Importance Of Student Observation

772 Words 4 Pages
Throughout this course, I have learned many strategies and methods for student observation and assessment. I have also learned about responding to intervention in necessary situations. The textbooks, lessons, activities, and discussions have all helped me to build upon my prior content knowledge. I intend to use all that I have learned in this course throughout my future teaching career. I plan to use assessments frequently in my future classroom. The course material and the textbook stress the importance of using observations. For instance, our textbook states, “Understanding children begins with conscientiously observing them” (Puckett & Black, 2008, p. 93). I believe that observations are a fundamental part of the teaching and learning …show more content…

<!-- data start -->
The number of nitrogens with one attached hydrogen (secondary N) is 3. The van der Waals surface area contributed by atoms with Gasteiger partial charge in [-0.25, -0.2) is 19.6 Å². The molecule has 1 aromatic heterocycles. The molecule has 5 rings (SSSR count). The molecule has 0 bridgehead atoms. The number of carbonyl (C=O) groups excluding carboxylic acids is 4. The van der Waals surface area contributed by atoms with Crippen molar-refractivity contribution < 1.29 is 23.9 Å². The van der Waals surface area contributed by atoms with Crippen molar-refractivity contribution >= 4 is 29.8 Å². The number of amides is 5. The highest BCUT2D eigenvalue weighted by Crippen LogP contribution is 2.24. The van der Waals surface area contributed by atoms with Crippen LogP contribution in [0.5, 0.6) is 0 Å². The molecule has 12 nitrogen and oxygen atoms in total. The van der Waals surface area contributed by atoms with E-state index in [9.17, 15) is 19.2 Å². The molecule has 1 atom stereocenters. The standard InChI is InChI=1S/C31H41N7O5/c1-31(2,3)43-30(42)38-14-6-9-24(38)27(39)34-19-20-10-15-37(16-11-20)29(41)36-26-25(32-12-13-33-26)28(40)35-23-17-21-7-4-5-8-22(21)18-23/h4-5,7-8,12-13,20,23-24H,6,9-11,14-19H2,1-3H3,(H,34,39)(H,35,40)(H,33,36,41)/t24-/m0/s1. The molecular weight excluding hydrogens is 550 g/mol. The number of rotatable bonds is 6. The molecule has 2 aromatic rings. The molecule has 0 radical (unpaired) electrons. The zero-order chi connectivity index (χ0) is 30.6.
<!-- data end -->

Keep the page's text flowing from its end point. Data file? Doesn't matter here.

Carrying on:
First, it is important to remember to remain objective while observing a student. It is important to remain objective because observations are meant to provide data about a student without opinions. The textbook states, “Objectivity refers to the ability of the assessor to derive data and information about a student that is free of personal feelings or biases” (Puckett & Black, 2008, p. 92). Second, as previously quoted above, it is important to remain free from bias. Teachers need to avoid bias when observing students in order to provide accurate and useful data about their abilities. Third, it is necessary to list both strengths and weaknesses of the student. A student’s strengths and weaknesses need to be known by the teacher to inform their instruction. The student’s strengths and weaknesses also need to be communicated with parents so everyone can be well informed and involved in the education process. Fourth, observations and assessments need to be reliable and valid. It is important that observations are reliable and valid to ensure they are measuring and providing the intended evidence. Fifth, observations need to be developmentally appropriate. Observations need to measure developmentally appropriate abilities and information. For example, teachers should not be observing Kindergartners solving multiplication facts. Instead, Kindergartners should be observed recognizing numbers and counting. Observations also need to be given in developmentally appropriate format. For instance, you would not give a Kindergarten student an assessment in the form of a multiple-choice test. Kindergarten students should be assessed through observations while using content knowledge

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